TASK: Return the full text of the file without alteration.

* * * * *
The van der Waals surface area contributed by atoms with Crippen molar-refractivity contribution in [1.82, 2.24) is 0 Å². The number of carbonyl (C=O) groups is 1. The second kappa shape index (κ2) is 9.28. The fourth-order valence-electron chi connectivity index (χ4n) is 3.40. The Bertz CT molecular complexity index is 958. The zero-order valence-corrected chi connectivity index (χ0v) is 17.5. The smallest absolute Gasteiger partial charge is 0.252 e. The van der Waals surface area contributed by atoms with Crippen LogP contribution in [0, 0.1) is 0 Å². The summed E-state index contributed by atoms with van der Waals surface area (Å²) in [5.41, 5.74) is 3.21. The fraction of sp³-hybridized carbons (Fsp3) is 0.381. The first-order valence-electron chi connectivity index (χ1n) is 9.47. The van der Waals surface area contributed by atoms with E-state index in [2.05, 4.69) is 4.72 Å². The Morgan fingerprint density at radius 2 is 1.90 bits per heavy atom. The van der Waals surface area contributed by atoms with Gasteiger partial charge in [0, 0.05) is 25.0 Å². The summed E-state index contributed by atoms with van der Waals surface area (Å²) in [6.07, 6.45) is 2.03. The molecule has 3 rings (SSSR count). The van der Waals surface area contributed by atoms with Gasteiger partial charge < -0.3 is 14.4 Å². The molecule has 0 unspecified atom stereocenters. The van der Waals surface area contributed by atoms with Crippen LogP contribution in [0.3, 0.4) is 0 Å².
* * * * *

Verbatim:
The van der Waals surface area contributed by atoms with Crippen molar-refractivity contribution in [1.82, 2.24) is 0 Å². The number of carbonyl (C=O) groups is 1. The second kappa shape index (κ2) is 9.28. The fourth-order valence-electron chi connectivity index (χ4n) is 3.40. The Bertz CT molecular complexity index is 958. The zero-order valence-corrected chi connectivity index (χ0v) is 17.5. The smallest absolute Gasteiger partial charge is 0.252 e. The van der Waals surface area contributed by atoms with Crippen LogP contribution in [0, 0.1) is 0 Å². The summed E-state index contributed by atoms with van der Waals surface area (Å²) in [5.41, 5.74) is 3.21. The fraction of sp³-hybridized carbons (Fsp3) is 0.381. The first-order valence-electron chi connectivity index (χ1n) is 9.47. The van der Waals surface area contributed by atoms with E-state index in [2.05, 4.69) is 4.72 Å². The Morgan fingerprint density at radius 2 is 1.90 bits per heavy atom. The van der Waals surface area contributed by atoms with Gasteiger partial charge in [0, 0.05) is 25.0 Å². The summed E-state index contributed by atoms with van der Waals surface area (Å²) in [6.07, 6.45) is 2.03. The molecule has 3 rings (SSSR count). The van der Waals surface area contributed by atoms with Gasteiger partial charge < -0.3 is 14.4 Å². The molecule has 0 unspecified atom stereocenters. The van der Waals surface area contributed by atoms with Crippen LogP contribution in [0.3, 0.4) is 0 Å².